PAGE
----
Phenotypic plasticity of yield components in oat (Avena sativa L.)

M. Mahadevan, Pamela K. Zwer, Victor O. Sadras

South Australian Research and Development Institute, Urrbrae, SA 5064


We measured yield of 29 oat lines in nine environments returning a range from 0.3 to 4.2 t ha-1. Other traits were measured in 4-7 environments. Environment, genotype and their interaction affected all traits (P<0.0001); ANOVA was thus largely uninformative. To account for these interactions, we used a plasticity framework showing three types of trait-dependent responses. For grain number and its components, plant height, harvest index, WSC and N at two stages (GS71 and maturity), high plasticity was associated with the ability to capture favourable conditions (90th percentile) and little variation under stress (10th percentile). For biomass at both GS71 and maturity, high plasticity was associated with a trade-off between capacity to capture favourable conditions and growth under stress. For seed size, high plasticity was associated with low seed weight under stress. Yield was closely related to grain number and weakly associated with grain weight. Grain number was negatively related to water soluble carbohydrates at GS71 and maturity, which were in turn negatively related to shoot N concentration.  Under favourable conditions, some varieties maintained a high concentration (> 20%) of water soluble carbohydrates at harvest maturity. Selection against this trait could improve yield potential, but residual labile carbohydrates can also be exploited in dual grain-feed varieties, and can provide flexibility for hay growers when logistics preclude cutting at the common water ripe (GS71) target.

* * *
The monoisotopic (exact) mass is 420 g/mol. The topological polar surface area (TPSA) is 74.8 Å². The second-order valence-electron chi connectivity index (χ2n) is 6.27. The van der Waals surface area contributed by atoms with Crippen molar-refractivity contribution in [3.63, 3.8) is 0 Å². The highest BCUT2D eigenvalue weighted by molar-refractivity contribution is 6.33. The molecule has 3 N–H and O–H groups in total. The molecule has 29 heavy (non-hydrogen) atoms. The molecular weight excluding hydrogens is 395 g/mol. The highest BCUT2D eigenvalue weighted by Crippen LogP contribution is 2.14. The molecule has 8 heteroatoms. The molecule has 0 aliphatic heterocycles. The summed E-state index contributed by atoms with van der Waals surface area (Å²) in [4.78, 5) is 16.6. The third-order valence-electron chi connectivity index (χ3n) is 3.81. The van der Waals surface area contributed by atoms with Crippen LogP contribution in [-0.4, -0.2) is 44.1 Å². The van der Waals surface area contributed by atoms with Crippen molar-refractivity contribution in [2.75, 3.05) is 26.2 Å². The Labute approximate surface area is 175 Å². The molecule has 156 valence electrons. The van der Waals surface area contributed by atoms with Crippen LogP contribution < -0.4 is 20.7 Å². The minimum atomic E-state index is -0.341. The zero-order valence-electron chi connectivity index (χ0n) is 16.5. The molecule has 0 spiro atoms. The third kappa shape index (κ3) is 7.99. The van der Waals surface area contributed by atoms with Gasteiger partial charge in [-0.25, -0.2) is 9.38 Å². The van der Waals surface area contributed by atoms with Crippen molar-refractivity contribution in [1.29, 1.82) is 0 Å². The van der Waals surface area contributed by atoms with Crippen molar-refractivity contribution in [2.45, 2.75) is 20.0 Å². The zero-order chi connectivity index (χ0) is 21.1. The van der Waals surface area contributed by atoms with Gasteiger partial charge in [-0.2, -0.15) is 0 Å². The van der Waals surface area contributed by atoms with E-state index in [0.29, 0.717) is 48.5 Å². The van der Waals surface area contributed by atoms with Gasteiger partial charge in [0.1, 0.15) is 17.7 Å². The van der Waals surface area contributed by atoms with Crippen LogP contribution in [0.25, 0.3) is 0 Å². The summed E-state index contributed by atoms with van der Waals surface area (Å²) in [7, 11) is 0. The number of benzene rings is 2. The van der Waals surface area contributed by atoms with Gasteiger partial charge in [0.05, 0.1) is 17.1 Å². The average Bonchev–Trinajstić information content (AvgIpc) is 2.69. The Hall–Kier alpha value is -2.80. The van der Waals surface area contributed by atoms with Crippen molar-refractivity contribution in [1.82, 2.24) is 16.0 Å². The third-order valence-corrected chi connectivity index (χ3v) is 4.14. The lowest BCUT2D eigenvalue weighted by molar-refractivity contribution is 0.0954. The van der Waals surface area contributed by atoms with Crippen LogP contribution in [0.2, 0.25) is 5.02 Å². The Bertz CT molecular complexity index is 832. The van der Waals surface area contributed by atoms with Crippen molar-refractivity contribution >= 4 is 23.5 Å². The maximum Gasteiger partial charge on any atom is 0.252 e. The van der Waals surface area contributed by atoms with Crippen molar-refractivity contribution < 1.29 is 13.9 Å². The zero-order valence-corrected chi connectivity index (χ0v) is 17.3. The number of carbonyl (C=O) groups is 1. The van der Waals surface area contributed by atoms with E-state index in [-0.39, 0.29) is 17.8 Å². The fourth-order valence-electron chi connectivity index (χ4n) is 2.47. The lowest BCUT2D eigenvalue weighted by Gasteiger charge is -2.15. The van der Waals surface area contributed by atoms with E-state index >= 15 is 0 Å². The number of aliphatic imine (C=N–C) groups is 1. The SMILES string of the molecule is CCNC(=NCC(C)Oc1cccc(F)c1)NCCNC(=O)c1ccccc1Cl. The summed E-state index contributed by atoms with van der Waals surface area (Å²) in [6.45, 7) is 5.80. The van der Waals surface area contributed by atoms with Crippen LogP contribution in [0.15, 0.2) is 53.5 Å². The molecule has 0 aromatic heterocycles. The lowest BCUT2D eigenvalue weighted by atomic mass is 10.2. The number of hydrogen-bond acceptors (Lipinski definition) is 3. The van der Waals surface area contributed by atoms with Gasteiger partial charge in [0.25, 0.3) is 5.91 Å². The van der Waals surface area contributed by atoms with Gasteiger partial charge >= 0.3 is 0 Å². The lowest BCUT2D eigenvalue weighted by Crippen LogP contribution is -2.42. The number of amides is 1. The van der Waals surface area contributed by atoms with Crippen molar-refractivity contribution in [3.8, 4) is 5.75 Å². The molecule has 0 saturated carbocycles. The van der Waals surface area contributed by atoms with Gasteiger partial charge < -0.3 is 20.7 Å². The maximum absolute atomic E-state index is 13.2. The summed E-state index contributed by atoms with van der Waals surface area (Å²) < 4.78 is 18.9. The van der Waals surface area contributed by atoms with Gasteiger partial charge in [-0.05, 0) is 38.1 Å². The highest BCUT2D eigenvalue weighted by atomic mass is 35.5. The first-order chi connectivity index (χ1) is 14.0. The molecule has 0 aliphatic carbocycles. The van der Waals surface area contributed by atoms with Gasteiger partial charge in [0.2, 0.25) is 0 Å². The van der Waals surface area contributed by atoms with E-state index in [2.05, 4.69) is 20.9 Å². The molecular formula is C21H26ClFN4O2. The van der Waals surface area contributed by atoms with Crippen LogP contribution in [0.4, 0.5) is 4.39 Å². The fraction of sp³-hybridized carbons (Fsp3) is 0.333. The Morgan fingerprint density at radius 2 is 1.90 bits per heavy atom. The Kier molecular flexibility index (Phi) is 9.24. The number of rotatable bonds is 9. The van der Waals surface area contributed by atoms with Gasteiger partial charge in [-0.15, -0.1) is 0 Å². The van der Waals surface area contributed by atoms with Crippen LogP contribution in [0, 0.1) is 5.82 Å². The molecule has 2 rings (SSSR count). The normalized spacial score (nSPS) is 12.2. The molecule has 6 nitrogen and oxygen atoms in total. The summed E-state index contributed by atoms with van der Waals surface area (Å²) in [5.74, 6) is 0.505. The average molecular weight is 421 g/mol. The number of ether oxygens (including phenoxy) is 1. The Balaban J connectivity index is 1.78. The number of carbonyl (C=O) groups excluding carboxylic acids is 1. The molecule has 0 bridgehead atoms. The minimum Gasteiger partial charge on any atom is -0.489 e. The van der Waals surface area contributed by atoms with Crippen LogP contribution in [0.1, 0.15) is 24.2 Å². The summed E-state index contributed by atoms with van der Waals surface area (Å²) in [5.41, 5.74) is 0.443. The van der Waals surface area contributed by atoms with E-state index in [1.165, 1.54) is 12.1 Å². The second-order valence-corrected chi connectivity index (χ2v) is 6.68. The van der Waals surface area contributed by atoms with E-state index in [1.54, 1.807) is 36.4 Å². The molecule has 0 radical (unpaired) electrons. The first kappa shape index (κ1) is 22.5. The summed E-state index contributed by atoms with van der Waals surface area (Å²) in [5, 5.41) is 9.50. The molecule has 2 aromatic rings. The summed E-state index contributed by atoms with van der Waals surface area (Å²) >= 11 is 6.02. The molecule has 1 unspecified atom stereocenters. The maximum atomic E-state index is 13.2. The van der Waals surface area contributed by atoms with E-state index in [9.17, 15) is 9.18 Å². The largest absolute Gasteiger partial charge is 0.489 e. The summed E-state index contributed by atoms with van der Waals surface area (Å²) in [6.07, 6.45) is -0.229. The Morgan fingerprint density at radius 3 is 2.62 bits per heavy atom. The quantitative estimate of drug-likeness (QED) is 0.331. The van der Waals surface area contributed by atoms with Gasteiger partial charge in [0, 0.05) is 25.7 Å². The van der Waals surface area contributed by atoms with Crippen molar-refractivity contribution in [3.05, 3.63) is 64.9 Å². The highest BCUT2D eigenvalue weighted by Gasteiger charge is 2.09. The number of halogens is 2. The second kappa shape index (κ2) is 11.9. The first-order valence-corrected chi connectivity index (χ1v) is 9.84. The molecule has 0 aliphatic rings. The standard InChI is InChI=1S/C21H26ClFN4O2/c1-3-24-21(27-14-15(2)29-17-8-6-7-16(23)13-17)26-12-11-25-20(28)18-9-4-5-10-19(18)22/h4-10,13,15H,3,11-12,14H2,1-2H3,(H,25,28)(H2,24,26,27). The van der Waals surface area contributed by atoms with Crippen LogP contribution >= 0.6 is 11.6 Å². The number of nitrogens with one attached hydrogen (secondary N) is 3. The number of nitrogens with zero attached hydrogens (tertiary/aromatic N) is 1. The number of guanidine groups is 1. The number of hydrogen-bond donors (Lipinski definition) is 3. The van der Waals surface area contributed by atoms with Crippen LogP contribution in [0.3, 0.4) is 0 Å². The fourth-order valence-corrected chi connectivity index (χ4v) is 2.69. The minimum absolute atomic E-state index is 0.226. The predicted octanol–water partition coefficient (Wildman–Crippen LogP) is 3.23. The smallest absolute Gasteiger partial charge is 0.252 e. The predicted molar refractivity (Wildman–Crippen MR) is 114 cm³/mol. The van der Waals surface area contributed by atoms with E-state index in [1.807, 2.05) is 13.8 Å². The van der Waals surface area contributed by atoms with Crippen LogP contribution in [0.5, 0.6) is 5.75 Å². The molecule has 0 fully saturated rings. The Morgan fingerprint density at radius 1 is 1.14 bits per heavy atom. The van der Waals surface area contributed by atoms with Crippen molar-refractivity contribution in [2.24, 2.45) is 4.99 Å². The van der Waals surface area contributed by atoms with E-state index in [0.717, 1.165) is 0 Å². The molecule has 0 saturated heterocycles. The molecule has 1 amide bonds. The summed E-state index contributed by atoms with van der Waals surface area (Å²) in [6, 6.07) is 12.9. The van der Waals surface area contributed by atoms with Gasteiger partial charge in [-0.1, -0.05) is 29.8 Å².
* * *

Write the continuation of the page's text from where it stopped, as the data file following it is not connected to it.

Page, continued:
The Australian Society of Agronomy is the professional body for agronomists in Australia. It has approximately 500 active members drawn from government, universities, research organisations and the private sector.

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